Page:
Underrated Gems Of The Modern Era (1980-Present): The Kinks 'Give The People What They Want'!

It should go without saying that Give The People What They Want isn't just a decent album by a sixties band stuck in an eighties world, but also the last truly great album of the "pre-MTV" age, but since it doesn't yet go without saying, here I go:

Released into the world quite literally on the cusp of MTV's launch (August 1981), it stands as the last truly innocent album, for which no thought was given to whether a song needed a $125,000 concept video to be a hit.

Sadly, it would become a serious concern by the time of their next album, but the band handled it like the champs that they are and had their biggest worldwide hit ever ("Come Dancing", anybody?).

Of course, fluke that it was, the band would never reach such heights again.

In 1981, though, the Ray Davies that had written, produced and released Give The People What They Want into the world had no idea any of this was to come.

It is that last breath of innocence, jaded though it may be, that makes the album so great.

Even as Davies rails against the corporate mergers that render a once-influential rock DJ obsolete or the court machinations that tear a daughter away from her father, we soon realized that a bigger tsunami would have wiped them all out anyway: MTV.

While radio has certainly "stuck around", the once-thriving medium was an absolute Goliath throughout the '70s as the thousands of regional ma-and-pa stations that gave this country its unique flavor from state to state took a serious hit, from which they never recovered.

Sure, there may have been extenuating circumstances, but MTV created the very environment for those circumstances to take root and fester, ultimately rotting out the whole damn industry.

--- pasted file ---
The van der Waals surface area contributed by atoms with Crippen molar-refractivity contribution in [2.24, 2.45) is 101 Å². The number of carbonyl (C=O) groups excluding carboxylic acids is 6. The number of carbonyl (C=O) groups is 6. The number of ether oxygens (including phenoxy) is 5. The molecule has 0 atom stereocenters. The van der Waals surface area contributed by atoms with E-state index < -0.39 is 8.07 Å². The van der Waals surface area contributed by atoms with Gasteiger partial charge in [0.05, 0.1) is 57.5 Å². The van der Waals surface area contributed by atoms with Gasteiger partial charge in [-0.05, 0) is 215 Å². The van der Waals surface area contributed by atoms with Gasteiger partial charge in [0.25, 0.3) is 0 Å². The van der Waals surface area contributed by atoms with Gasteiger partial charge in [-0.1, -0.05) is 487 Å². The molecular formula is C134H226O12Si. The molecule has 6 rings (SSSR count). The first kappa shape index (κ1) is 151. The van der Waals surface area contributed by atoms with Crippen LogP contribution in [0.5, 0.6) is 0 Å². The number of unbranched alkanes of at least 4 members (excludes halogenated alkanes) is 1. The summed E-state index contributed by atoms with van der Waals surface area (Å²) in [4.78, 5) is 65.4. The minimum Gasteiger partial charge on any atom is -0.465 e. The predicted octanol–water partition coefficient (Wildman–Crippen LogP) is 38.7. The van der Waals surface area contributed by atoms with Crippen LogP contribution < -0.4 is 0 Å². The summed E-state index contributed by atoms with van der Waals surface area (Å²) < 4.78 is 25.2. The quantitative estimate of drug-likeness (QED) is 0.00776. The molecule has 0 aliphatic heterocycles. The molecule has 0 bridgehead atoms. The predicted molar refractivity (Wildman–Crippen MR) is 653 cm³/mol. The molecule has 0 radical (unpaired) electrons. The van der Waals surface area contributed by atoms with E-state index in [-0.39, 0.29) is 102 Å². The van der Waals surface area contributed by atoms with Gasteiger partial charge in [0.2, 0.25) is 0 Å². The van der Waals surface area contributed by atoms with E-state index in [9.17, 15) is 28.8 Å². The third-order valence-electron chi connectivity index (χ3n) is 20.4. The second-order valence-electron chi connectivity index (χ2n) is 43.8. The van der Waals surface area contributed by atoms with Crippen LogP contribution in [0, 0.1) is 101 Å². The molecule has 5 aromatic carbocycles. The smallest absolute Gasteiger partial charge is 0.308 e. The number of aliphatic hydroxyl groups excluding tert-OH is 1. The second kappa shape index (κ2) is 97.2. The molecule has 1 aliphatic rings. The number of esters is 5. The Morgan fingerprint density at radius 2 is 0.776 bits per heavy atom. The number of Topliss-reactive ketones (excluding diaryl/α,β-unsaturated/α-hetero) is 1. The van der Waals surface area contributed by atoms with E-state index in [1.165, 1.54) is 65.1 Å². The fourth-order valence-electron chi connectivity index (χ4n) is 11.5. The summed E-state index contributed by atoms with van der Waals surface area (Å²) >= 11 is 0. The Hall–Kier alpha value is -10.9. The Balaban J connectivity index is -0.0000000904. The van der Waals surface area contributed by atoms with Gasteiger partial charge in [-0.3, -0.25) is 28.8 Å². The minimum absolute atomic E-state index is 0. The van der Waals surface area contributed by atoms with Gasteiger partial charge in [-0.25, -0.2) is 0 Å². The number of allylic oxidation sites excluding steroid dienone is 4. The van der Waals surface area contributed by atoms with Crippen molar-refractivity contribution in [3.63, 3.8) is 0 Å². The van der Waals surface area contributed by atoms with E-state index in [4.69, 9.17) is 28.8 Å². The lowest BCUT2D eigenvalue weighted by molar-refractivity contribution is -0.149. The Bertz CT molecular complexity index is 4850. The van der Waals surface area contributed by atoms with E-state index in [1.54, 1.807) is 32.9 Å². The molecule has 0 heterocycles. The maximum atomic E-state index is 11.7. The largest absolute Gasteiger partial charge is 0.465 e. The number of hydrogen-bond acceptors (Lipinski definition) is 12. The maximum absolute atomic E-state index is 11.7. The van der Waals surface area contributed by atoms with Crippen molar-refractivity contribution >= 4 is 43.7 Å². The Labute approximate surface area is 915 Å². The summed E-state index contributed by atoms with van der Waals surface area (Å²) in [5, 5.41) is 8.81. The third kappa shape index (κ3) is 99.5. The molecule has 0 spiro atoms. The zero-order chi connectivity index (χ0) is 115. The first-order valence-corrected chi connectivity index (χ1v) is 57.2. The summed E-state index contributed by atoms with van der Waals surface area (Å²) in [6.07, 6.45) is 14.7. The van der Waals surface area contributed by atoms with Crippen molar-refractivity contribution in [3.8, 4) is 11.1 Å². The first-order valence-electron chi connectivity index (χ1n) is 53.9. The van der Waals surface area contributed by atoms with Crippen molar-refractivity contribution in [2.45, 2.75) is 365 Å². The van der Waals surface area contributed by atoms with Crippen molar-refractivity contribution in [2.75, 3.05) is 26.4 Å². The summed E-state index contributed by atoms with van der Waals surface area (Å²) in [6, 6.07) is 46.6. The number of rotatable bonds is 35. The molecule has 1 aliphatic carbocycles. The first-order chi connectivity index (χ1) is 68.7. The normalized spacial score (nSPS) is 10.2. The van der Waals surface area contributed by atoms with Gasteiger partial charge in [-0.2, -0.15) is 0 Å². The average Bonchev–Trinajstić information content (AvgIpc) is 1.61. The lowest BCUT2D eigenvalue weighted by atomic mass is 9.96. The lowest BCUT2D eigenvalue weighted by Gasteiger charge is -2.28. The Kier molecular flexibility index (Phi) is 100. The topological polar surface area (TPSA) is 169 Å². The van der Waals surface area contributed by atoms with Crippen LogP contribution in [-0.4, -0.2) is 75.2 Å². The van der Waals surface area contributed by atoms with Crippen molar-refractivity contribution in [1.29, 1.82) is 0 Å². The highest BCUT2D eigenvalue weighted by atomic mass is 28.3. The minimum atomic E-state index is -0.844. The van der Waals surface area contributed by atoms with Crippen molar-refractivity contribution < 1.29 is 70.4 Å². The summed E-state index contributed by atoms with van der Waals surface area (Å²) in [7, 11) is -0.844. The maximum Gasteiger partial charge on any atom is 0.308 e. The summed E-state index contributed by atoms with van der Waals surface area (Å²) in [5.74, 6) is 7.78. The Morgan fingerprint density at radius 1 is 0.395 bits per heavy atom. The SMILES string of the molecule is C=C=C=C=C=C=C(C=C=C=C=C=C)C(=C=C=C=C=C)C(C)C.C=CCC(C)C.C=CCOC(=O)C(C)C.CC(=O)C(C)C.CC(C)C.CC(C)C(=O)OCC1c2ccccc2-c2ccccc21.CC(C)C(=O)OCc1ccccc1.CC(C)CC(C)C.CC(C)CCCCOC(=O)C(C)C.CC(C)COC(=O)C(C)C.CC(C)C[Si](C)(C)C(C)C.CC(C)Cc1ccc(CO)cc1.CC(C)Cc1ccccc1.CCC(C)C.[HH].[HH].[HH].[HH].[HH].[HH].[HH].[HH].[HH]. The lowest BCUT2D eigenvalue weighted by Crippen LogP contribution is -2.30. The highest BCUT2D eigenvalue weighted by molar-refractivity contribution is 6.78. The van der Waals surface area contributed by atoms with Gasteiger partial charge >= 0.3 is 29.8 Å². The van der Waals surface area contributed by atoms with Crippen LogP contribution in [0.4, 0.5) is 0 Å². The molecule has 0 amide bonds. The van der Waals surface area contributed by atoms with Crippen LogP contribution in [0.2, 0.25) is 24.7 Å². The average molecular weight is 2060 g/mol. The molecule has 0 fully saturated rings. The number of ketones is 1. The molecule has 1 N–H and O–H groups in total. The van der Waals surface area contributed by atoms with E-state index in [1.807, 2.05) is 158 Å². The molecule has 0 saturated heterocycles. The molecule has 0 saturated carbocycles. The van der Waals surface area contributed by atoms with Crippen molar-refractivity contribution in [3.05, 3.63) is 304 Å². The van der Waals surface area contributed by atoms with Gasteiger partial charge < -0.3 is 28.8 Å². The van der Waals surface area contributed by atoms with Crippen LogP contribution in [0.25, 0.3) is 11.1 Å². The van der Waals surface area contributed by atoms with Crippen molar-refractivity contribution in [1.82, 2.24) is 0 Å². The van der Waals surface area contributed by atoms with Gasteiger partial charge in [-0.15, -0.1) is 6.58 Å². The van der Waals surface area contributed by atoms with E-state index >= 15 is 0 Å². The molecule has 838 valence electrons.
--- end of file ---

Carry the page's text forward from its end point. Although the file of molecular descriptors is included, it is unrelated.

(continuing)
In other words, the friendly environs within the otherwise ma-and-pa world of rock radio (think WKRP minus the "flying turkeys") that had helped rejuvenate the Kinks career in the late '70's would, by the mid 80's, go the way of the dodo bird and the esoteric genius of albums like Waterloo Sunset and Village Green Preservation Society would be lost on a video generation.

What's so refreshingly honest about Give The People What They Want is that Ray finally applies his lyrical storytelling "genius" to himself, coming up with a gaggle of characters that look and sound very much like him, albeit with an American bent.  In a way, Ray had moved from quaint '70s working-class Musberry Hill to New York's Lower East Side circa '81.

"Art Lover", the album's dark-horse track, most certainly takes place in Central Park, where the song's subject sings of admiring young girls in the park and wanting to take them home. When performed on Saturday Night Live in 1981, the song received no media outrage over the song's subject matter, where, in today's world, it might never be performed at all.

There is obviously much more conventional fare throughout: "Destroyer" (about a paranoid schizophrenic), "Around The Dial" (about that favorite radio DJ we alluded to earlier), "Killer's Eyes" (a woman realizes only too late the man she loves is a bad, bad man). and its all presented in a stadium-friendly rock format thanks to Dave Davies' ripping riffs and Mick Avory's thunderously in-the-pocket drumming.

The result are songs that can be appreciated by the "rock crowd" without a need to leave your brain at the door.

Sadly, British fans of the day got the short end of the stick and would be deprived of this gem for another six months after Ray Davies took one look at this MTV thing and suddenly wanted to make an album-length video for Give The People What They Want. Only after financing fizzled on the project did Davies finally let the thing out in the UK.

In the end, not a single video was filmed for the album.

Superior St. Rehearsal Facility

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